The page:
Thursday, 6 August 2015

Games Workshop is out of touch? No way!

A week or so back, I gave you all my opinion on where the Games Workshop plastic Horus Heresy kits were headed. (find that article here). Well, I recently took the time to read through their end of financial year fiscal report. Needless to say, I found a few lines hilarious, and I thought I'd share a few of them here. You can read through the PDF yourself here.


Yes, I'm cynical. Yes, a little butthurt, but as always I will use my business mind to interpret their report and turn it from shareholder wank into actual English. This opinion is, as always, wholly my own, I'm making no accusations, threats or defaming them, I'm just saying how I personally read it, and if it happens to defame or accuse the writers, well, they should have made more of an effort not to confuse me...

So, on with the show!

On why they are losing money:

"One bit of the GMP remains stubbornly unrealised– sales growth. We knew that the huge infrastructure changes we have been making these last few years (and are still making, we have just signed off on a new ERP system) would be disruptive, so we are not surprised that many trade accounts across Europe no longer trade with us. Nor are we surprised at the amount of work we have to do to get great managers in all our stores following the move to one-man operation. Our efforts, unfortunately, have coincided with truly dreadful trading conditions and, for the first time in our history, a year when the pound was strong against the euro and the dollar simultaneously. Our natural hedge hasn’t been one this year. You can see the effects of our lack of sales growth in our gross margin, cost-savings in the maintenance of our net margin, and currency everywhere."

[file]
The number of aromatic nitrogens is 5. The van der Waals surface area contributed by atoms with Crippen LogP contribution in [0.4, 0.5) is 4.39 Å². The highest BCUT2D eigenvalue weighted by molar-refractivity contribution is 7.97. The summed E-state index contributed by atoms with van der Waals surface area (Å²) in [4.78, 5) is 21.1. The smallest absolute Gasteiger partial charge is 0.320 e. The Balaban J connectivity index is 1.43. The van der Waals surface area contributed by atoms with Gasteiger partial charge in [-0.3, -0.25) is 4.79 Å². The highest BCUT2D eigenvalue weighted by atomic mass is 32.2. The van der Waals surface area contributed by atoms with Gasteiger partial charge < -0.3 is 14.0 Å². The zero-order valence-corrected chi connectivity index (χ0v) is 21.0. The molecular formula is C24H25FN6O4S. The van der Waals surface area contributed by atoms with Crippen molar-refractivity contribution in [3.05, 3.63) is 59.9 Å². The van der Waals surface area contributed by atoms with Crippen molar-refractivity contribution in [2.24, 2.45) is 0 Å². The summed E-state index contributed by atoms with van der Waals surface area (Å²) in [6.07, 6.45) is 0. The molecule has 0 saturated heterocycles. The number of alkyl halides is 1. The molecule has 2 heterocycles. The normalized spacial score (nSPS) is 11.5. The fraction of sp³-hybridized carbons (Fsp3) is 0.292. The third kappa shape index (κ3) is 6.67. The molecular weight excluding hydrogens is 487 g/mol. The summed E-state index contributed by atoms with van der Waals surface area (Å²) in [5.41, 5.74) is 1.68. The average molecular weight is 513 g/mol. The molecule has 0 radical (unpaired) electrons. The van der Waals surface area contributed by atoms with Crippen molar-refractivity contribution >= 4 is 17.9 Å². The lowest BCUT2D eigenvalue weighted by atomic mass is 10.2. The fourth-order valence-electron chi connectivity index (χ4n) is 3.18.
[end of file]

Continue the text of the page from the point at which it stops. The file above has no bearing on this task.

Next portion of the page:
Read this as: "We lost money, we think it's because of the economy, and because we keep making our stores smaller."